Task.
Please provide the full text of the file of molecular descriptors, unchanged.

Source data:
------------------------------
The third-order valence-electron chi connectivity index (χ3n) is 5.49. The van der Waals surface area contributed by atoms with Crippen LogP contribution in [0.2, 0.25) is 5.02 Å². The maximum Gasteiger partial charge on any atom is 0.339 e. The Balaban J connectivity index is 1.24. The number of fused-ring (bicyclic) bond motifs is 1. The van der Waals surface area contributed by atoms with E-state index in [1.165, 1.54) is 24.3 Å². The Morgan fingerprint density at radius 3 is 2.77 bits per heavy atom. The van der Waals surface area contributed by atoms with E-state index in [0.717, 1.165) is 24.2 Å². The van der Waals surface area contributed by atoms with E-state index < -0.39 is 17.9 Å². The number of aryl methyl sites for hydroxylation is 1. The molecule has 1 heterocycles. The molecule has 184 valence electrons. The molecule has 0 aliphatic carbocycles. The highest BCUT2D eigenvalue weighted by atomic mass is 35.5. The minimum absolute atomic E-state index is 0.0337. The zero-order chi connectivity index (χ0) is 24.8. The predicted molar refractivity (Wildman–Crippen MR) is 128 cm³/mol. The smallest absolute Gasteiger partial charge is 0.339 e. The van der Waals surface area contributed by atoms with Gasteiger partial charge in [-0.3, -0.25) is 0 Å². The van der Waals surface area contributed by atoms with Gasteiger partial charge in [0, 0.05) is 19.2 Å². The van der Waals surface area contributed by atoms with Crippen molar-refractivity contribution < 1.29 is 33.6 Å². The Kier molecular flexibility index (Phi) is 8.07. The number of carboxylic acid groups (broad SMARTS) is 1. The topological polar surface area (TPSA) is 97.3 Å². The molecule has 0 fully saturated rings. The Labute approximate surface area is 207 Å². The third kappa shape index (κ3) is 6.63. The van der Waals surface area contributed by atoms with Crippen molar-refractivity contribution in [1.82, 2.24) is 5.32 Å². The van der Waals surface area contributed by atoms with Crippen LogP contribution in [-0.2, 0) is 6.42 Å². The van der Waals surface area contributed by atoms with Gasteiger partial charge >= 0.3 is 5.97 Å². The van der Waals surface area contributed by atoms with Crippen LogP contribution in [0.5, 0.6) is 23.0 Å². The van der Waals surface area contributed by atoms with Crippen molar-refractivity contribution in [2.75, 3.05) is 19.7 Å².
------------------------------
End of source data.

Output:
The third-order valence-electron chi connectivity index (χ3n) is 5.49. The van der Waals surface area contributed by atoms with Crippen LogP contribution in [0.2, 0.25) is 5.02 Å². The maximum Gasteiger partial charge on any atom is 0.339 e. The Balaban J connectivity index is 1.24. The number of fused-ring (bicyclic) bond motifs is 1. The van der Waals surface area contributed by atoms with E-state index in [1.165, 1.54) is 24.3 Å². The Morgan fingerprint density at radius 3 is 2.77 bits per heavy atom. The van der Waals surface area contributed by atoms with E-state index in [0.717, 1.165) is 24.2 Å². The van der Waals surface area contributed by atoms with E-state index < -0.39 is 17.9 Å². The number of aryl methyl sites for hydroxylation is 1. The molecule has 1 heterocycles. The molecule has 184 valence electrons. The molecule has 0 aliphatic carbocycles. The highest BCUT2D eigenvalue weighted by atomic mass is 35.5. The minimum absolute atomic E-state index is 0.0337. The zero-order chi connectivity index (χ0) is 24.8. The predicted molar refractivity (Wildman–Crippen MR) is 128 cm³/mol. The smallest absolute Gasteiger partial charge is 0.339 e. The van der Waals surface area contributed by atoms with Gasteiger partial charge in [-0.3, -0.25) is 0 Å². The van der Waals surface area contributed by atoms with Gasteiger partial charge in [0, 0.05) is 19.2 Å². The van der Waals surface area contributed by atoms with Crippen molar-refractivity contribution < 1.29 is 33.6 Å². The Kier molecular flexibility index (Phi) is 8.07. The number of carboxylic acid groups (broad SMARTS) is 1. The topological polar surface area (TPSA) is 97.3 Å². The molecule has 0 fully saturated rings. The Labute approximate surface area is 207 Å². The third kappa shape index (κ3) is 6.63. The van der Waals surface area contributed by atoms with Crippen molar-refractivity contribution in [1.82, 2.24) is 5.32 Å². The van der Waals surface area contributed by atoms with Crippen LogP contribution in [-0.2, 0) is 6.42 Å². The van der Waals surface area contributed by atoms with Gasteiger partial charge >= 0.3 is 5.97 Å². The van der Waals surface area contributed by atoms with Crippen LogP contribution in [0.5, 0.6) is 23.0 Å². The van der Waals surface area contributed by atoms with Crippen molar-refractivity contribution in [2.75, 3.05) is 19.7 Å².